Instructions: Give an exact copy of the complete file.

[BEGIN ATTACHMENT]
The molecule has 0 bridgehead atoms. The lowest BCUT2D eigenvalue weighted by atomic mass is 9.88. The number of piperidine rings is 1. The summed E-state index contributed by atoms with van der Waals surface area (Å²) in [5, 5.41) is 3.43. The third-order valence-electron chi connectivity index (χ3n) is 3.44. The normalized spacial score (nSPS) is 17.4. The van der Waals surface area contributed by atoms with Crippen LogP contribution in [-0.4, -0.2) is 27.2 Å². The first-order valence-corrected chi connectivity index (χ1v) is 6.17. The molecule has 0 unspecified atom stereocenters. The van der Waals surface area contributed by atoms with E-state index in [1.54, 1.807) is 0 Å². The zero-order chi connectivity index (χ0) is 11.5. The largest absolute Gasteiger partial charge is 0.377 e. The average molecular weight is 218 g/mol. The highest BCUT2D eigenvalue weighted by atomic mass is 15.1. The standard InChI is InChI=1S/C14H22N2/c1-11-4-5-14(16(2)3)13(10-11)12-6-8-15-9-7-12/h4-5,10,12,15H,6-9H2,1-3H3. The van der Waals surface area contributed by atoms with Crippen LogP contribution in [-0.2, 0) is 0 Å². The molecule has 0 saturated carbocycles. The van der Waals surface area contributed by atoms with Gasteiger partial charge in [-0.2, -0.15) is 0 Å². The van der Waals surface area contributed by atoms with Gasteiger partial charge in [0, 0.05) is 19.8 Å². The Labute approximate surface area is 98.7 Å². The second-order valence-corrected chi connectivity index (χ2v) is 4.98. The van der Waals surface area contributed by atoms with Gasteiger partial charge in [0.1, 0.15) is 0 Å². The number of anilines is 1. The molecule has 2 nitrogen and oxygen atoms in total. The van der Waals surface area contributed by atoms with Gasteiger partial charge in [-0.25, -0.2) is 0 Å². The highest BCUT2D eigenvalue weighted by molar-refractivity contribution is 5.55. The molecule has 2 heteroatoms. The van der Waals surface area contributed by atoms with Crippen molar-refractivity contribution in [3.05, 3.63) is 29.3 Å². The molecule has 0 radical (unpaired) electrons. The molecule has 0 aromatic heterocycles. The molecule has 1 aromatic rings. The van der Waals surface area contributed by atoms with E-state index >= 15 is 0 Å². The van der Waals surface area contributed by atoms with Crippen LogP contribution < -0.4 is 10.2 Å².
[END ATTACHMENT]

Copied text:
The molecule has 0 bridgehead atoms. The lowest BCUT2D eigenvalue weighted by atomic mass is 9.88. The number of piperidine rings is 1. The summed E-state index contributed by atoms with van der Waals surface area (Å²) in [5, 5.41) is 3.43. The third-order valence-electron chi connectivity index (χ3n) is 3.44. The normalized spacial score (nSPS) is 17.4. The van der Waals surface area contributed by atoms with Crippen LogP contribution in [-0.4, -0.2) is 27.2 Å². The first-order valence-corrected chi connectivity index (χ1v) is 6.17. The molecule has 0 unspecified atom stereocenters. The van der Waals surface area contributed by atoms with E-state index in [1.54, 1.807) is 0 Å². The zero-order chi connectivity index (χ0) is 11.5. The largest absolute Gasteiger partial charge is 0.377 e. The average molecular weight is 218 g/mol. The highest BCUT2D eigenvalue weighted by atomic mass is 15.1. The standard InChI is InChI=1S/C14H22N2/c1-11-4-5-14(16(2)3)13(10-11)12-6-8-15-9-7-12/h4-5,10,12,15H,6-9H2,1-3H3. The van der Waals surface area contributed by atoms with Crippen LogP contribution in [-0.2, 0) is 0 Å². The molecule has 0 saturated carbocycles. The van der Waals surface area contributed by atoms with Gasteiger partial charge in [-0.2, -0.15) is 0 Å². The van der Waals surface area contributed by atoms with Gasteiger partial charge in [0, 0.05) is 19.8 Å². The Labute approximate surface area is 98.7 Å². The second-order valence-corrected chi connectivity index (χ2v) is 4.98. The van der Waals surface area contributed by atoms with Gasteiger partial charge in [0.1, 0.15) is 0 Å². The number of anilines is 1. The molecule has 2 nitrogen and oxygen atoms in total. The van der Waals surface area contributed by atoms with Gasteiger partial charge in [-0.25, -0.2) is 0 Å². The highest BCUT2D eigenvalue weighted by molar-refractivity contribution is 5.55. The molecule has 2 heteroatoms. The van der Waals surface area contributed by atoms with Crippen molar-refractivity contribution in [3.05, 3.63) is 29.3 Å². The molecule has 0 radical (unpaired) electrons. The molecule has 0 aromatic heterocycles. The molecule has 1 aromatic rings. The van der Waals surface area contributed by atoms with E-state index >= 15 is 0 Å². The van der Waals surface area contributed by atoms with Crippen LogP contribution < -0.4 is 10.2 Å².